By Donna Miles
American Forces Press Service
WASHINGTON, April 19, 2013 – With an eye toward 2014 and lessons
learned from the drawdown in Iraq, a new task force in Afghanistan is
working to ensure a smooth transition of responsibilities that will set
the Afghan government and security forces up for future success, the
task force commander reported.
The NATO-Afghanistan Transformation Task Force stood up in January
as part of the International Security Assistance Force staff, Air Force
Maj. Gen. Michael J. Kingsley told American Forces Press Service during a
telephone interview from the Afghan capital of Kabul.
he explained, is to ensure the well-coordinated transfer or termination
of hundreds of tasks being carried out by NATO or U.S. Forces
Afghanistan. This includes about 20 tasks identified for transfer to
ministries within the Afghan government by December 2014.
Corps Gen. John R. Allen, who recently retired as the ISAF and U.S.
Forces Afghanistan commander, recognized that the transition process in
Iraq had started too late, Kingsley said. This overwhelmed both Iraqi
government and U.S. interagency capacities, a problem exacerbated when
failure to reach a bilateral security agreement speeded up the drawdown
“This task force was born from the lessons from Iraq,”
Kingsley said. “General Allen knew the importance of getting ahead of
this game to understand what tasks needed to be transferred to which
agency, and the need to start that process early.”
groundwork laid by a U.S.-headed Interagency Operational Planning Team,
the NATTF includes staff from eight ISAF nations and across the
One of its first missions was to evaluate
977 tasks ISAF and U.S. forces were carrying out and identify which
could be eliminated or had overlap. Based on guidance from the North
Atlantic Council about what specific roles NATO will and won’t play in
Afghanistan in 2015 and beyond, the task force then prioritized what
they deemed the 371 tasks critical for transition, Kingsley said.
It’s an exercise that’s never been done, he acknowledged, noting that
it’s laying groundwork that can be applied to future missions around the
Top priority through the team’s paring-down process went
to tasks that, if not successfully transferred, would have a negative
impact on the success of the entire Afghanistan campaign, Kingsley said.
This includes capabilities required for the Afghanistan government’s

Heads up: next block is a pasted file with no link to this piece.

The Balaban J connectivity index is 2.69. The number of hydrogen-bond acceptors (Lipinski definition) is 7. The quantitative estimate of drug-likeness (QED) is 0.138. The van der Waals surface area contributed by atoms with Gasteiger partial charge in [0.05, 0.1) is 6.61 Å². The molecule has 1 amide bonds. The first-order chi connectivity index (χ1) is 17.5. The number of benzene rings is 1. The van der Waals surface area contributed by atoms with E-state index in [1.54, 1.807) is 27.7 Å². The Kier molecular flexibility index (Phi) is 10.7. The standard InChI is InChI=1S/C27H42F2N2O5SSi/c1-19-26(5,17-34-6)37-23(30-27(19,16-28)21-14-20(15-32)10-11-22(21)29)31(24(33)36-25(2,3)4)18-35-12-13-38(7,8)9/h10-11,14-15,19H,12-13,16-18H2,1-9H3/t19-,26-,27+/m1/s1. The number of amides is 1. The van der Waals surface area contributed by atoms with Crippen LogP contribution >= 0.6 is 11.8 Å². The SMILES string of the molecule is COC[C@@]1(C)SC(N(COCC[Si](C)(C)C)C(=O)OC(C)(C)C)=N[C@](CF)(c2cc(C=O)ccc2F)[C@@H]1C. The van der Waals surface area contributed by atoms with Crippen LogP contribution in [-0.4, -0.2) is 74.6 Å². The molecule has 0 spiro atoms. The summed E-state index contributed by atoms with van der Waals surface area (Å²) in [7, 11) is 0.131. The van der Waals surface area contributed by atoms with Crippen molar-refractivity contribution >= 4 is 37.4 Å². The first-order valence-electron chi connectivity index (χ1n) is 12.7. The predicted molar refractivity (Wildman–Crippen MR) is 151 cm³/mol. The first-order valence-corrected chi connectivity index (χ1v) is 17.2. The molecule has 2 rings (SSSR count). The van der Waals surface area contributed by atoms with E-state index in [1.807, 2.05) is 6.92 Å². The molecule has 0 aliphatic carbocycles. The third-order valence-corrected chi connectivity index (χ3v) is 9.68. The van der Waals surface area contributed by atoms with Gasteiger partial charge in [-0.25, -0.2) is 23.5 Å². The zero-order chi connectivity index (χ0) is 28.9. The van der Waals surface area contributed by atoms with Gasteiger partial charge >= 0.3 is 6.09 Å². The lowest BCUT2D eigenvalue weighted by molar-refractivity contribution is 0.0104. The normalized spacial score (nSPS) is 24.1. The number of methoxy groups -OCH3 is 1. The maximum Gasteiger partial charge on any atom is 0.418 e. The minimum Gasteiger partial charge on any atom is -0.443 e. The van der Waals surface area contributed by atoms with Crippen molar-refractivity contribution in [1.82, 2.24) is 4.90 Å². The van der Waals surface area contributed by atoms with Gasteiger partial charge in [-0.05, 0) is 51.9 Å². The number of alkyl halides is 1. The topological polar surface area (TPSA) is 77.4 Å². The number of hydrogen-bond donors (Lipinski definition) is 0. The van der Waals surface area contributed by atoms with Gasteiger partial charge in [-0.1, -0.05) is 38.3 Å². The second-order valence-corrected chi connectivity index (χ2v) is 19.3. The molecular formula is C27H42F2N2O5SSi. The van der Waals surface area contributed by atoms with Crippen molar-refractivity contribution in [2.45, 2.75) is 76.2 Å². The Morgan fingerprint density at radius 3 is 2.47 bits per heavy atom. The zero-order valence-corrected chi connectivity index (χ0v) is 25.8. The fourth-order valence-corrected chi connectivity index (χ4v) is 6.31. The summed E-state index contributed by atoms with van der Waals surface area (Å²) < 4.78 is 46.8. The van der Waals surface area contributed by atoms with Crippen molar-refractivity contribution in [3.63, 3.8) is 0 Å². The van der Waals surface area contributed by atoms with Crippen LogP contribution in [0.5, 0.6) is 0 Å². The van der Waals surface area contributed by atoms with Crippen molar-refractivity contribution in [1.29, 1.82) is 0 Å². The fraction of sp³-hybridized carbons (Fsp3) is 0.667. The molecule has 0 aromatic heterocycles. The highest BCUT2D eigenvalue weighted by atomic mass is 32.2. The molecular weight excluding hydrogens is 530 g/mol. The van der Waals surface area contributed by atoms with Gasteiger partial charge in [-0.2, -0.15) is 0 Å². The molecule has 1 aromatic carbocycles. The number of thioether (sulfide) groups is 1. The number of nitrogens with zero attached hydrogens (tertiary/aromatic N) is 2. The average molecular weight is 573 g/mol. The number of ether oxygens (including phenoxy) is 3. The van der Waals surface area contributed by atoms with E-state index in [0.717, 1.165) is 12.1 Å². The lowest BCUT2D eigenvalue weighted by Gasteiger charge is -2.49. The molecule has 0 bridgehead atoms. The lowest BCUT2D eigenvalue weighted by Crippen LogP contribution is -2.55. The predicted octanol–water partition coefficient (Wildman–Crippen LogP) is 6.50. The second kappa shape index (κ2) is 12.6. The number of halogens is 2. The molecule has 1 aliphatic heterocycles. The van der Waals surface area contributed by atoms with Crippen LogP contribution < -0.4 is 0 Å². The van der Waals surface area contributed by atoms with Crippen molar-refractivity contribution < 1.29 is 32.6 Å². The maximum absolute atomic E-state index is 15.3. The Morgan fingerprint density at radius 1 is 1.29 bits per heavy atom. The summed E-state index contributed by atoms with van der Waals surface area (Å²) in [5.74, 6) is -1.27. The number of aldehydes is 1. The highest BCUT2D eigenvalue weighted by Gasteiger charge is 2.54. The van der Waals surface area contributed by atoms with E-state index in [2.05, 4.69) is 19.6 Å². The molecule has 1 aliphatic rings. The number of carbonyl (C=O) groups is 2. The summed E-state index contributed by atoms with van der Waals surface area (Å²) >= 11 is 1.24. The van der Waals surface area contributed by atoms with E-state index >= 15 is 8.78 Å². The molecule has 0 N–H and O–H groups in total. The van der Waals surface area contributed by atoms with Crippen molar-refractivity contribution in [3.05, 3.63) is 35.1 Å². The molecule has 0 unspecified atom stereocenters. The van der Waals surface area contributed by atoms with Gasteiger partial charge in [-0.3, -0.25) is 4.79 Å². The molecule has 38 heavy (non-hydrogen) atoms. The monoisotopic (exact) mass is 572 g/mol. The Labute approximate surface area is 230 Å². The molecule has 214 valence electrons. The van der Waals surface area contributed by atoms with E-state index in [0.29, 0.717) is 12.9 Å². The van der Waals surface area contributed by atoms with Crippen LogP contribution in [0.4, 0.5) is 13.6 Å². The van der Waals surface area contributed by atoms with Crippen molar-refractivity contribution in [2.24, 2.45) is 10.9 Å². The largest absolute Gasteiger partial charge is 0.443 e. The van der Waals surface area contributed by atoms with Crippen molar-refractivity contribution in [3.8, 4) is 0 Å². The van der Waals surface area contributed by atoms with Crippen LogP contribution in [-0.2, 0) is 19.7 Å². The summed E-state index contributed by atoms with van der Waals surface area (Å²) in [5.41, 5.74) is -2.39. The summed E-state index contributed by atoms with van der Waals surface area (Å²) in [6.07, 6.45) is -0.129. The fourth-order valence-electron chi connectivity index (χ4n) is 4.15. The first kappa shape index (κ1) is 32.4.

long-term viability, many that need to be built incrementally.
“What we are dealing with is infrastructure and civil-military tasks
that have a pretty large consequence to the success of this country,”
Kingsley said, pointing to aviation and telecommunications as examples.
Seven members of the task force team are dedicated exclusively to the
transfer of airport navigational aids and control of civilian airspace
and other aviation assets to Afghanistan’s Ministry of Transportation
and Civil Aviation.
It’s a complex issue, Kingsley explained,
involving not just the transfer of assets and infrastructure, but also
the development of laws, policies and expertise to run the aviation
enterprise. Another part of the equation is getting Afghanistan’s three
airlines, all now blacklisted by the European Union, up to safety and
credibility standards for accreditation.
“All of that has to be
developed by the Afghans, because right now they have almost zero
capability,” Kingsley said. “But aviation transition is vital, because
in a landlocked country like this, it is a primary means of commerce.”
Meanwhile, a U.S. team is helping the Afghans develop a fiber-optic
network around Afghanistan. “The potential for their income revenue is
amazing,” Kingsley said. “It could reach a potential $1.5 billion per
year, if we can successfully transfer that task to the Afghans.”
While helping the Afghans build capacity in these and other vital areas,
Kingsley acknowledged that it’s not likely to be completed and fully
operational by December 2014. “So the second part of what we are doing
is to enable them to contract that capability to bridge the gap until
they gain the capacity,” he said.
The task force also is working
with the Afghans to ensure a smooth transfer of tasks related to the
NATO and U.S. mission in Afghanistan to build up the Afghan national
security forces. This covers the gamut, Kingsley said, from medical
evacuation and logistics capabilities, to the ability to conduct
operations, intelligence and security and provide mobility.
Throughout the process, Kingsley called communication -- across the
international community, the interagency and with Afghanistan government
leaders -- a vital part of the effort. That helps lay out a timetable
for what needs to be done, and when, and to identify shortfalls early on
so they don’t become surprises later in the drawdown process, Kingsley
The carefully planned process not only builds Afghan
capacity, he said, but also enables Afghanistan to step up and
demonstrate its sovereignty. That, he said, helps allay concern in
Afghanistan and among the international community about the country’s
post-2014 future, he said.
“To me, the biggest challenge is
ensuring that [the Afghanistan government] and the Afghans understand
and are able to accomplish the tasks that we are going to transfer to
them,” Kingsley said. “Through this process, we want to ensure they are
set up for success.”
The successful transfer of civil-military
tasks is the next logistical step in the strategic partnership the
United States and Afghanistan are building for the future, he said.
“This is big part of building that long-term strategic partnership,” Kingsley said.